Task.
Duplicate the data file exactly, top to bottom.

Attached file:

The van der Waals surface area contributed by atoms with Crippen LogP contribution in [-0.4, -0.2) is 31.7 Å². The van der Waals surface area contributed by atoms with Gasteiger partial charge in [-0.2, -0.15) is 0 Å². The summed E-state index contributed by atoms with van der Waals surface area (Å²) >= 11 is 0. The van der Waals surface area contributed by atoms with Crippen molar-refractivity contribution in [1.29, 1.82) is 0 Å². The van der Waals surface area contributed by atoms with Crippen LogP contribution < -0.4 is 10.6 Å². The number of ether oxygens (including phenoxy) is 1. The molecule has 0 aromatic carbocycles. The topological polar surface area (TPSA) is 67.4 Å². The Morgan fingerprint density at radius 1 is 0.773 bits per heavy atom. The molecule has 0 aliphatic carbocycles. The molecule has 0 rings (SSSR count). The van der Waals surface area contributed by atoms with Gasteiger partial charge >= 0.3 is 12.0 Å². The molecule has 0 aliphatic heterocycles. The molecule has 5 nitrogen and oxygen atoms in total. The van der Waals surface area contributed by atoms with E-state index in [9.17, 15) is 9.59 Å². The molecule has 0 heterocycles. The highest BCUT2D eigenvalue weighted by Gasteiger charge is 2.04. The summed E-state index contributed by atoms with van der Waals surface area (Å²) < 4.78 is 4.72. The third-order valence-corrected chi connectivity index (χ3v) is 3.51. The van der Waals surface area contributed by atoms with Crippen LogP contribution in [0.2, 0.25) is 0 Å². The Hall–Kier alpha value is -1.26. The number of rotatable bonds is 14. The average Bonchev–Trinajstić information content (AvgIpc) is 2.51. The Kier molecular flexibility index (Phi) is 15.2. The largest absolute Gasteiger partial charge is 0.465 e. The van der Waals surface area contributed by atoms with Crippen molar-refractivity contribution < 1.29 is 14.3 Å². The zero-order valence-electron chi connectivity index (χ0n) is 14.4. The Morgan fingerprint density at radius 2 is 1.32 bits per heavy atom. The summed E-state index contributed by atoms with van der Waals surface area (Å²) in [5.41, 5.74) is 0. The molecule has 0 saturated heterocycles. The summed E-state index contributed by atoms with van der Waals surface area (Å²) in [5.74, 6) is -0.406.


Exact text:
The van der Waals surface area contributed by atoms with Crippen LogP contribution in [-0.4, -0.2) is 31.7 Å². The van der Waals surface area contributed by atoms with Gasteiger partial charge in [-0.2, -0.15) is 0 Å². The summed E-state index contributed by atoms with van der Waals surface area (Å²) >= 11 is 0. The van der Waals surface area contributed by atoms with Crippen molar-refractivity contribution in [1.29, 1.82) is 0 Å². The van der Waals surface area contributed by atoms with Crippen LogP contribution < -0.4 is 10.6 Å². The number of ether oxygens (including phenoxy) is 1. The molecule has 0 aromatic carbocycles. The topological polar surface area (TPSA) is 67.4 Å². The Morgan fingerprint density at radius 1 is 0.773 bits per heavy atom. The molecule has 0 aliphatic carbocycles. The molecule has 0 rings (SSSR count). The van der Waals surface area contributed by atoms with Gasteiger partial charge >= 0.3 is 12.0 Å². The molecule has 0 aliphatic heterocycles. The molecule has 5 nitrogen and oxygen atoms in total. The van der Waals surface area contributed by atoms with E-state index in [9.17, 15) is 9.59 Å². The molecule has 0 heterocycles. The highest BCUT2D eigenvalue weighted by Gasteiger charge is 2.04. The summed E-state index contributed by atoms with van der Waals surface area (Å²) < 4.78 is 4.72. The third-order valence-corrected chi connectivity index (χ3v) is 3.51. The van der Waals surface area contributed by atoms with Crippen LogP contribution in [0.2, 0.25) is 0 Å². The Hall–Kier alpha value is -1.26. The number of rotatable bonds is 14. The average Bonchev–Trinajstić information content (AvgIpc) is 2.51. The Kier molecular flexibility index (Phi) is 15.2. The largest absolute Gasteiger partial charge is 0.465 e. The van der Waals surface area contributed by atoms with Crippen molar-refractivity contribution < 1.29 is 14.3 Å². The zero-order valence-electron chi connectivity index (χ0n) is 14.4. The Morgan fingerprint density at radius 2 is 1.32 bits per heavy atom. The summed E-state index contributed by atoms with van der Waals surface area (Å²) in [5.41, 5.74) is 0. The molecule has 0 saturated heterocycles. The summed E-state index contributed by atoms with van der Waals surface area (Å²) in [5.74, 6) is -0.406.